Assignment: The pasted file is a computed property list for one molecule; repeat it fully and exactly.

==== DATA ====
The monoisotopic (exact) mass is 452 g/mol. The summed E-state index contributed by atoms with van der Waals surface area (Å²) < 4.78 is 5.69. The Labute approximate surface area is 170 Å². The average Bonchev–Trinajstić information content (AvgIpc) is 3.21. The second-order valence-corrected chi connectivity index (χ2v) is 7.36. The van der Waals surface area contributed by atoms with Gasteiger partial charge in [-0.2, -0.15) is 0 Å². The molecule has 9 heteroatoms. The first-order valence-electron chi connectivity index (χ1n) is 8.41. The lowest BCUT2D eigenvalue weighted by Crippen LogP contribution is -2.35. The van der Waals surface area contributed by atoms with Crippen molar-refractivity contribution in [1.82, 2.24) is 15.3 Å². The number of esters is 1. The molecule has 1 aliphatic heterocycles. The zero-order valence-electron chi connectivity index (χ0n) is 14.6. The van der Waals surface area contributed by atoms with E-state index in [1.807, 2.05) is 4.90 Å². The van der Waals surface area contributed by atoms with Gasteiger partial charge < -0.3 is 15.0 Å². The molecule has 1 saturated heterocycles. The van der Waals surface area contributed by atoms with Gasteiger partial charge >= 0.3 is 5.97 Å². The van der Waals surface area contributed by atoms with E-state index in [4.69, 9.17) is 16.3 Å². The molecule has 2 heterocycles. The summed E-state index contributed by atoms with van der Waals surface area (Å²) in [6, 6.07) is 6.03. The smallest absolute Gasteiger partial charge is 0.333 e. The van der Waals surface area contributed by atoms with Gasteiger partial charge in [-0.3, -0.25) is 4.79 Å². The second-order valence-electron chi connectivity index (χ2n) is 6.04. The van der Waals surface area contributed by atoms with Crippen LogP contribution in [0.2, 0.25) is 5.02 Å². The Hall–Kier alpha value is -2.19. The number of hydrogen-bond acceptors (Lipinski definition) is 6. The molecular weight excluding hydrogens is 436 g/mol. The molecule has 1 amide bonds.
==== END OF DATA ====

The monoisotopic (exact) mass is 452 g/mol. The summed E-state index contributed by atoms with van der Waals surface area (Å²) < 4.78 is 5.69. The Labute approximate surface area is 170 Å². The average Bonchev–Trinajstić information content (AvgIpc) is 3.21. The second-order valence-corrected chi connectivity index (χ2v) is 7.36. The van der Waals surface area contributed by atoms with Gasteiger partial charge in [-0.2, -0.15) is 0 Å². The molecule has 9 heteroatoms. The first-order valence-electron chi connectivity index (χ1n) is 8.41. The lowest BCUT2D eigenvalue weighted by Crippen LogP contribution is -2.35. The van der Waals surface area contributed by atoms with Crippen molar-refractivity contribution in [1.82, 2.24) is 15.3 Å². The number of esters is 1. The molecule has 1 aliphatic heterocycles. The zero-order valence-electron chi connectivity index (χ0n) is 14.6. The van der Waals surface area contributed by atoms with E-state index in [1.807, 2.05) is 4.90 Å². The van der Waals surface area contributed by atoms with Gasteiger partial charge < -0.3 is 15.0 Å². The molecule has 1 saturated heterocycles. The van der Waals surface area contributed by atoms with Gasteiger partial charge >= 0.3 is 5.97 Å². The van der Waals surface area contributed by atoms with E-state index in [4.69, 9.17) is 16.3 Å². The molecule has 2 heterocycles. The summed E-state index contributed by atoms with van der Waals surface area (Å²) in [6, 6.07) is 6.03. The smallest absolute Gasteiger partial charge is 0.333 e. The van der Waals surface area contributed by atoms with Gasteiger partial charge in [-0.3, -0.25) is 4.79 Å². The second-order valence-electron chi connectivity index (χ2n) is 6.04. The van der Waals surface area contributed by atoms with Crippen LogP contribution in [0.2, 0.25) is 5.02 Å². The Hall–Kier alpha value is -2.19. The number of hydrogen-bond acceptors (Lipinski definition) is 6. The molecular weight excluding hydrogens is 436 g/mol. The molecule has 1 amide bonds.